I've been having severe chronic daily head pain due to occipital and trigeminal neuralgia for most of my life. I am seriously considering Botox as my next pain relief option. However, I am a 23 year old female and don't really have any wrinkle problems. I still want to look like myself, and not like I've had any cosmetic work done. Will the pain relief injection points produce any undesired cosmetic facial changes?
Botox for Migraine
Doctor Answers 8
Botulinum toxin (dysport and botox) migraines and trigeminal neuralgia
Altough botulinum toxin may help migraine sufferers, I am not aware of its use for trigeminal neuralgia which is primarily a sensory nerve and not a motor nerve or vasospastic condition
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Botox can treat migraines
Botox can be used for migraines in certain situations. Botox is a branded botulinum toxin that causes the muscle to relax, so when properly used in the right situations, it can relieve the pressure of a migraine. In any case when you are ready to undergo any medical procedure, it is best to have a consultation with a board certified doctor or dermatologist who you trust. They will give you the honest answers for your unique situation (your starting point, your objectives and your budget). At the Victoria Park Medispa, we take off the consultation fee from any appointment booked, therefore reducing a client’s risk of having a treatment performed without taking the time to think about what they really want. Any esthetic tool needs to be in the right hands, to achieve the best possible results.
Botox for migraines
While I do not inejct Botox for migraines, there are a nubmer of neurologists that do. It has been shown to help many patients who suffer with migraines.
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Botox for neurological uses usually do not change the cosmetic appearance
See a board-certified neurologist who has experience with Botox injections for migraines. The injections should not affect muscles of the face that would change the cosmetic appearance.
Consult Your Neurologist Before Considering Botox for Migraine
Trigeminal and Occipital Neuralgia is a different type of headache than common migraine. Botox was recently approved for the treatment of migraine but at this point there is simply no reliable data to suggest that Botox has any place in the treatment of neuralgias. I would recommend that you discuss the possibility of Botox injections with your Neurologist.
Botox and Headaches
Regarding: "Botox for Migraine
I've been having severe chronic daily head pain due to occipital and trigeminal neuralgia for most of my life. I am seriously considering Botox as my next pain relief option. However, I am a 23 year old female and don't really have any wrinkle problems. I still want to look like myself, and not like I've had any cosmetic work done. Will the pain relief injection points produce any undesired cosmetic facial changes?"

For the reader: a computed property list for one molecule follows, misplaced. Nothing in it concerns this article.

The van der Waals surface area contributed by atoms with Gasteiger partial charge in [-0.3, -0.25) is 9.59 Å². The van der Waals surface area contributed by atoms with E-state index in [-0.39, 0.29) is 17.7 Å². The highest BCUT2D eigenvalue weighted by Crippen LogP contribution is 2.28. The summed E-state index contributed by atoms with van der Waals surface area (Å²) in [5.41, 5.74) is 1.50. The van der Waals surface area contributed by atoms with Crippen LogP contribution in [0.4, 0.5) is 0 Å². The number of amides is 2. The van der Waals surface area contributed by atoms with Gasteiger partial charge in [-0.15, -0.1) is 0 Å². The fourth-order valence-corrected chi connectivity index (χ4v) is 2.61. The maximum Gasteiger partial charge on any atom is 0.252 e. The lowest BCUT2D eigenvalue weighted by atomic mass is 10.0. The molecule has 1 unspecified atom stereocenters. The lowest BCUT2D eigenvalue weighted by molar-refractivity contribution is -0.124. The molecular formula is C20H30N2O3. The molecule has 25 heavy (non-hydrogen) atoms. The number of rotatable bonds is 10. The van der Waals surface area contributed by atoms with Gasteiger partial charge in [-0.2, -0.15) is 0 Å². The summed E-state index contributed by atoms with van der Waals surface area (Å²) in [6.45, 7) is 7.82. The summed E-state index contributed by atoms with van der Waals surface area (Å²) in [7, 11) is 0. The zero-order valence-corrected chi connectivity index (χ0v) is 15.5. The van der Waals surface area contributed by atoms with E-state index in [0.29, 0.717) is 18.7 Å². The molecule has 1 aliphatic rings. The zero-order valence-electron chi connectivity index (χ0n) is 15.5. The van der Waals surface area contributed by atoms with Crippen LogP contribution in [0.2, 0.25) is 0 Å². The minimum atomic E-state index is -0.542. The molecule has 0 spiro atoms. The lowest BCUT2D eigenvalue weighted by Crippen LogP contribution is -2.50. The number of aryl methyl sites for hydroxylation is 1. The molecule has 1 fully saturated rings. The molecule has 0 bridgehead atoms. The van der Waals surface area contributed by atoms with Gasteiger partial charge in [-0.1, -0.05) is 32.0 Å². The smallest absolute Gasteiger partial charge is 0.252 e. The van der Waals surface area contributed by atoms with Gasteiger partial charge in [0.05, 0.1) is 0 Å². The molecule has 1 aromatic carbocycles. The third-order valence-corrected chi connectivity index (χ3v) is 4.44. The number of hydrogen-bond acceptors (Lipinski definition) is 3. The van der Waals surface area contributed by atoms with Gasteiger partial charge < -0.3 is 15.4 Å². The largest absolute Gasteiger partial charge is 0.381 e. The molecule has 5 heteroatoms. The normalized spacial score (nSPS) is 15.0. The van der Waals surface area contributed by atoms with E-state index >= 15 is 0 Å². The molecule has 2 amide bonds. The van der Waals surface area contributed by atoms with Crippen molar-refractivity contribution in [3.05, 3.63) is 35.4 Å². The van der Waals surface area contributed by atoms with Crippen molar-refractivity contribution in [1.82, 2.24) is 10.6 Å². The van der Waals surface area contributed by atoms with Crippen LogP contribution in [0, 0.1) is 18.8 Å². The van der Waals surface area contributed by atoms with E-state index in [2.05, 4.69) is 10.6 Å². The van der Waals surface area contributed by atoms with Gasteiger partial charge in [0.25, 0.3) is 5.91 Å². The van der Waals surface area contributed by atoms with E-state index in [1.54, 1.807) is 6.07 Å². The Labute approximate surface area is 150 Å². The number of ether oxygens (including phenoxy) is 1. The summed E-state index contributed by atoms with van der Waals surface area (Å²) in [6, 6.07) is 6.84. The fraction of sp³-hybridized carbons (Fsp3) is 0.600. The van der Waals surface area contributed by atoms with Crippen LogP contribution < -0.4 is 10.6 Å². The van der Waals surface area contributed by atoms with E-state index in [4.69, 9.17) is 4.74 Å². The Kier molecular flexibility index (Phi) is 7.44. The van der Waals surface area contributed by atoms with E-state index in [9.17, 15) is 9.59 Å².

We have a tendency to call every headache a migraine. That is NOT the case. There are over 150 different types of headaches divided by neurologists into different classes of headaches of which Migraines are but a single class.
Unfortunately, for patients but great for Allergan, Botox has become the duct tape of Medicine. It began as a treatment of severe spastic disorders from which it expanded to smooth wrinkles and be used for voice box spasms, excessive sweating, use in anal fissures and now has MANY unsanctioned off-label uses.
Before you allow yourself to be injected with Botox for your headaches, I would suggest you see a Neurologist who specializes in Headaches and let him recommend the best treatment for you AFTER you were properly diagnosed.
Dr. Peter Aldea
Botox for Migraine
No relationship i the injection of BOTOX in pain release points. Seek either a derm. PS, or even a neurologist to inject you. This may be insurance covered. From MIAMI Dr. Darryl j. Blinski
BOTOX for Migraine is not a cosmetic treatment!!
WIth such severe constant migraines, I would recommend that you consult a university based neurologist to help manage your migraines. The academic doctors don't cut corners and tend to look under every stone to try to figure out why you are have the headaches and how best to treatment. The BOTOX treatment should not be a first choice. Because of the way the treatment is done, and the dose of the BOTOX that may be used, yes there can be significant side effects including systemic side effect with difficulty swallowing, and cosmetic issues. These side effects are weighed against the benefits when the treatment does relieve the headaches. However, if your migraines are severe enough, this treatment is a consideration. It is not administered by cosmetic surgeons but neurologists.
These answers are for educational purposes and should not be relied upon as a substitute for medical advice you may receive from your physician. If you have a medical emergency, please call 911. These answers do not constitute or initiate a patient/doctor relationship.